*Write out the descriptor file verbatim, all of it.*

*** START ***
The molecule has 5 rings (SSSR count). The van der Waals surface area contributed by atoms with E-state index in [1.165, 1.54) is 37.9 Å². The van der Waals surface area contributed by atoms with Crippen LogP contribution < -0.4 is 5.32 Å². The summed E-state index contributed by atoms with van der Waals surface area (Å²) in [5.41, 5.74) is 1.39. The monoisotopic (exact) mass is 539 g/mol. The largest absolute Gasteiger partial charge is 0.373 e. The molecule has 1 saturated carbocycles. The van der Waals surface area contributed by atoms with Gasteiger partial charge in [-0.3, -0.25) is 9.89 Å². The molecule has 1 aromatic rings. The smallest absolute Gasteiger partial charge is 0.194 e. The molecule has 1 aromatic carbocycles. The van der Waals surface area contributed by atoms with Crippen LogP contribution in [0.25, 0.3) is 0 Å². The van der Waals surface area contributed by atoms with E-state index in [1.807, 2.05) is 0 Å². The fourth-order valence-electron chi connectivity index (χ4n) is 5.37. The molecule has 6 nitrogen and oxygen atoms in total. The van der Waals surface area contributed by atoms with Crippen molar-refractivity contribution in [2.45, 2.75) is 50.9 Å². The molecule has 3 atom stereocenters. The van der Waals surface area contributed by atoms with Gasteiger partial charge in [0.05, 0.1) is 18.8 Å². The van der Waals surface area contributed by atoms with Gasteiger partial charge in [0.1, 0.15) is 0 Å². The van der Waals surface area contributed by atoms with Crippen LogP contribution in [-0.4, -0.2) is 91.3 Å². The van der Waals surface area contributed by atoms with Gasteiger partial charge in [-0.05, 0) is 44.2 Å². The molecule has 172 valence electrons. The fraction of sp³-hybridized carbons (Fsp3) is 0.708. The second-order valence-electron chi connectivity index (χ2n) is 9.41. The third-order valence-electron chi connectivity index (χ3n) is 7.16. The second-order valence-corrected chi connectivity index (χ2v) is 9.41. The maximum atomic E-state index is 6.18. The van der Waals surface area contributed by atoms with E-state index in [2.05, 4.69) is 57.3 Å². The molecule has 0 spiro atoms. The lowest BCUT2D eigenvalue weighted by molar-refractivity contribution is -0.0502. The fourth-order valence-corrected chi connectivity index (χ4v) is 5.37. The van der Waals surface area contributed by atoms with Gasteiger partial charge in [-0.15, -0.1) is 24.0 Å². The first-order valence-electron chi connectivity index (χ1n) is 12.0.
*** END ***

The molecule has 5 rings (SSSR count). The van der Waals surface area contributed by atoms with E-state index in [1.165, 1.54) is 37.9 Å². The van der Waals surface area contributed by atoms with Crippen LogP contribution < -0.4 is 5.32 Å². The summed E-state index contributed by atoms with van der Waals surface area (Å²) in [5.41, 5.74) is 1.39. The monoisotopic (exact) mass is 539 g/mol. The largest absolute Gasteiger partial charge is 0.373 e. The molecule has 1 saturated carbocycles. The van der Waals surface area contributed by atoms with Gasteiger partial charge in [-0.3, -0.25) is 9.89 Å². The molecule has 1 aromatic rings. The smallest absolute Gasteiger partial charge is 0.194 e. The molecule has 1 aromatic carbocycles. The van der Waals surface area contributed by atoms with Crippen LogP contribution in [0.25, 0.3) is 0 Å². The van der Waals surface area contributed by atoms with E-state index in [1.807, 2.05) is 0 Å². The fourth-order valence-electron chi connectivity index (χ4n) is 5.37. The molecule has 6 nitrogen and oxygen atoms in total. The van der Waals surface area contributed by atoms with Crippen molar-refractivity contribution in [2.45, 2.75) is 50.9 Å². The molecule has 3 atom stereocenters. The van der Waals surface area contributed by atoms with Gasteiger partial charge in [0.05, 0.1) is 18.8 Å². The van der Waals surface area contributed by atoms with Gasteiger partial charge in [0.1, 0.15) is 0 Å². The van der Waals surface area contributed by atoms with Crippen LogP contribution in [-0.4, -0.2) is 91.3 Å². The van der Waals surface area contributed by atoms with Gasteiger partial charge in [-0.05, 0) is 44.2 Å². The molecule has 172 valence electrons. The fraction of sp³-hybridized carbons (Fsp3) is 0.708. The second-order valence-electron chi connectivity index (χ2n) is 9.41. The third-order valence-electron chi connectivity index (χ3n) is 7.16. The second-order valence-corrected chi connectivity index (χ2v) is 9.41. The maximum atomic E-state index is 6.18. The van der Waals surface area contributed by atoms with E-state index in [2.05, 4.69) is 57.3 Å². The molecule has 0 spiro atoms. The lowest BCUT2D eigenvalue weighted by molar-refractivity contribution is -0.0502. The fourth-order valence-corrected chi connectivity index (χ4v) is 5.37. The van der Waals surface area contributed by atoms with Gasteiger partial charge in [-0.15, -0.1) is 24.0 Å². The first-order valence-electron chi connectivity index (χ1n) is 12.0.